Ali Rezai, director of Ohio State’s Center for Neuromodulation and one of the Nature paper’s authors, said the system currently can be used only in the lab.
Mr. Burkhart has a transmitter on his head that has to be plugged in to work. Brain signals change depending on everything from the temperature in the room to what someone is focusing on, and the algorithm that decodes those signals has to adjust in real time. The ability of the electrodes to transmit clear signals can erode over time. Meantime, Mr. Burkhart eventually may need to have the brain implant removed, due in part to concern about infection.
“The goal is to eventually get this out of the lab and make it available beyond one or two research subjects,” Dr. Rezai said.
Mr. Bouton said researchers think not only about how to restore movement, but how to make it natural. Everyday actions, such as shaking someone’s hand, are actually a complex process, he said.
Scientists are trying to find ways to give patients sensory feedback, too.
“Touch is so important for this technology,” he said. “When you shake hands, you want to feel the hand and adjust your grip.”
For now, one of the major obstacles is the small market size. Spinal-cord injuries affect approximately 150,000 people in the U.S., and not all of them are eligible to use such a device, said Peter Konrad, professor of neurosurgery at Vanderbilt University and vice president of the North American Neuromodulation Society.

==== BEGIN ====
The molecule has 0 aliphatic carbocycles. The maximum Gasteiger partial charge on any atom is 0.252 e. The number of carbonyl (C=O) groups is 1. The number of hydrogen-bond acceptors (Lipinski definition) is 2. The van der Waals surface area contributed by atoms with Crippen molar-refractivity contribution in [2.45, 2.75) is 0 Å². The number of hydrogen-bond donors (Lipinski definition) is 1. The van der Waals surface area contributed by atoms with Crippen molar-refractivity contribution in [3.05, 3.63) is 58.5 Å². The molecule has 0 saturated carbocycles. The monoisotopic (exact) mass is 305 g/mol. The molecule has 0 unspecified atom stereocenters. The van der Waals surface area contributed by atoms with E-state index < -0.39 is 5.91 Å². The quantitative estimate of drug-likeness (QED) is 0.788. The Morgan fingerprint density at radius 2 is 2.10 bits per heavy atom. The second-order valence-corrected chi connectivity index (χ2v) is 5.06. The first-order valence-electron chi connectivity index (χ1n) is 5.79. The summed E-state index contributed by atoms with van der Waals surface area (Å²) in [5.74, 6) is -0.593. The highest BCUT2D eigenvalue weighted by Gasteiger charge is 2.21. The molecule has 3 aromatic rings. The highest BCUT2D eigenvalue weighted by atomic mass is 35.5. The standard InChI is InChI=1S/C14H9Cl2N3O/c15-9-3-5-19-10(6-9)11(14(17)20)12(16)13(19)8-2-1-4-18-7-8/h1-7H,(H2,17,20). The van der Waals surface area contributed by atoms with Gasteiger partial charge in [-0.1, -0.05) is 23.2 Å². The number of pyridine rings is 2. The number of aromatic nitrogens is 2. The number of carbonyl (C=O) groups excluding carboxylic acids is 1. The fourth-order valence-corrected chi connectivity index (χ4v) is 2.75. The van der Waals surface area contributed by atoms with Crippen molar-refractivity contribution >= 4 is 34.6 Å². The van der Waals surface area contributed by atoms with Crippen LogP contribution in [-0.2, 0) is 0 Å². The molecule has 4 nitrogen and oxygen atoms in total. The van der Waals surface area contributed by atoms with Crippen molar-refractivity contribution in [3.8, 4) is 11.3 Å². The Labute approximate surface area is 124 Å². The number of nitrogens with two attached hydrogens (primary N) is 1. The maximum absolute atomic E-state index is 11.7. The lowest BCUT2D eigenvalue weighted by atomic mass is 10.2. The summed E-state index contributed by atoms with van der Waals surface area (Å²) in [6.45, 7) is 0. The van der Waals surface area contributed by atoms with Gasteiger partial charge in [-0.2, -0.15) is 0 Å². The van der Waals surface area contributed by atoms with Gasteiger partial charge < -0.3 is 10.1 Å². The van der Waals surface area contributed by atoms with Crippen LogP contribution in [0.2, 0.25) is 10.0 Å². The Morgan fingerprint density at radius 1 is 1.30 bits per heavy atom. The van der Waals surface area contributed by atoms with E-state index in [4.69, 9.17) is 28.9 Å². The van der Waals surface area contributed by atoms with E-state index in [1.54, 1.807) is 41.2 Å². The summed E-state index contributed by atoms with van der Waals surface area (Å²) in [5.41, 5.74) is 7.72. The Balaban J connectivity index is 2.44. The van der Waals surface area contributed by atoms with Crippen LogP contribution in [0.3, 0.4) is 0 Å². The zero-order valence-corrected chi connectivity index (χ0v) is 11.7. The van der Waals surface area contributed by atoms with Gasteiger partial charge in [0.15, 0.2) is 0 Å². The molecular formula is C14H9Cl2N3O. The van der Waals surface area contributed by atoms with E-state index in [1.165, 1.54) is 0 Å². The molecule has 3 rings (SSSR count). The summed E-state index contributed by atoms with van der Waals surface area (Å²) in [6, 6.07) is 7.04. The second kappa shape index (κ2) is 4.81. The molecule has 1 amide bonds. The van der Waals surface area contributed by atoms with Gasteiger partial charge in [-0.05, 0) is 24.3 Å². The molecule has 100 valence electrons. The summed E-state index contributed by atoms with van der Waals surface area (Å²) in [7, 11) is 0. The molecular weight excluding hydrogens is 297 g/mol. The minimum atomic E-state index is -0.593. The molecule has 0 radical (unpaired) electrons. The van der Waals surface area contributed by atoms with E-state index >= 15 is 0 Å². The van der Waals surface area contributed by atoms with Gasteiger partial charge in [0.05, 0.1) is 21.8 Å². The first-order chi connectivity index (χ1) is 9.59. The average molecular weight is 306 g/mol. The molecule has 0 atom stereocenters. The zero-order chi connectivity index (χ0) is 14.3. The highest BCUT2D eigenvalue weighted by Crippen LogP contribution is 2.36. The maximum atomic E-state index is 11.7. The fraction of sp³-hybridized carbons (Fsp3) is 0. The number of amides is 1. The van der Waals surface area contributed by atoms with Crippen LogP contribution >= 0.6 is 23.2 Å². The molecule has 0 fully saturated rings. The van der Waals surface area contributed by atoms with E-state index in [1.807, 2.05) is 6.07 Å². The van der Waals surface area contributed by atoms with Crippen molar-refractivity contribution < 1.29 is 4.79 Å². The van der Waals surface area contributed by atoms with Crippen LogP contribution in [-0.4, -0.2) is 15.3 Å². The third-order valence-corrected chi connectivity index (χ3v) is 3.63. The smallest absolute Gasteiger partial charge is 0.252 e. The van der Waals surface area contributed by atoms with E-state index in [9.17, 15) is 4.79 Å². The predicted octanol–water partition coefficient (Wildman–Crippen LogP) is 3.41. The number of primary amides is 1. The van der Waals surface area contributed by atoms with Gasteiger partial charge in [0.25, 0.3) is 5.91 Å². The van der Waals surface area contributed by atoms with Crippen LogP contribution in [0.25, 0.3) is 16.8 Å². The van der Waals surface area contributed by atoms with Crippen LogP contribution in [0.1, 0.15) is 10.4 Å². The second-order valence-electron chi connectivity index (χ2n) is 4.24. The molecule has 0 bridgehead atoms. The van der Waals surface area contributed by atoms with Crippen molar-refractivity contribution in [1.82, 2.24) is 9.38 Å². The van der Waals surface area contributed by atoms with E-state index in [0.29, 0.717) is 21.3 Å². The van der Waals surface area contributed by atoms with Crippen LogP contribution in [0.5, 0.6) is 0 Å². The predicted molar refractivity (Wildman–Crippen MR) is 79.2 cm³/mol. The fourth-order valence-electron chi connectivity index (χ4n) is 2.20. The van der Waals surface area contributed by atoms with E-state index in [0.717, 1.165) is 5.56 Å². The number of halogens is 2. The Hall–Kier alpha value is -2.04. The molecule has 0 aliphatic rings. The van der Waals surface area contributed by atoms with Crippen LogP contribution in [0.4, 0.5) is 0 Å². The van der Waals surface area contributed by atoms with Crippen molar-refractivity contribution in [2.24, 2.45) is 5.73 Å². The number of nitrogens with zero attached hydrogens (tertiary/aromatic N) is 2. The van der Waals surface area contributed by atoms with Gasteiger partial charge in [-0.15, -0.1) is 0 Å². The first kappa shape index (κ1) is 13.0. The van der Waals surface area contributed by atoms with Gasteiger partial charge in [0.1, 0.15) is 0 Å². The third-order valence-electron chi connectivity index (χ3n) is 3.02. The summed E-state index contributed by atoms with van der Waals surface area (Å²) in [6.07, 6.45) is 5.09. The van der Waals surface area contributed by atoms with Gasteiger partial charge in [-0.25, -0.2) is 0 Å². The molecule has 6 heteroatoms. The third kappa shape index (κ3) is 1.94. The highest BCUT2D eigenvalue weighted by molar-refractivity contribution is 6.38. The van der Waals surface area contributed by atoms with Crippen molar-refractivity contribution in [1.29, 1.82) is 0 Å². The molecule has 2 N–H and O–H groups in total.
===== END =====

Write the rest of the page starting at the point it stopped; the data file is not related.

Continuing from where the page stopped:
Researchers are also studying the use of such devices in people with other conditions, including stroke and ALS, or amyotrophic lateral sclerosis, although it isn’t clear whether extracting brain signals from such patients might differ.
Dr. Konrad said new technology may need innovative funding methods. The project in the Nature paper was funded primarily by the university, Battelle and private philanthropists. It has been challenging to find successful business models to commercialize brain-computer technology, even when experiments demonstrate the difference restoring function can make in people’s lives.
“How much does it mean for Ian Burkhart to be able to move his hand?” Dr. Konrad asked.
Mr. Burkhart lives with his father and stepmother near Columbus, Ohio, studies business management in college and helps coach the high-school lacrosse team for which he used to play. He said the contrast between what he did in the lab during the three-times-a-week training sessions and what he does at home is sharp.
“I would like to be able to do things on my own instead of asking for help or waiting for someone else to help me with it,” he said. “The things I do in the lab, I would love to have in everyday life.”
Burkhart is only one example of the convergence of AI and robotics, as neurorobotics unlocks our cerebral cortex’s deepest secrets.
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You write very well. Clear and professionally. No typos .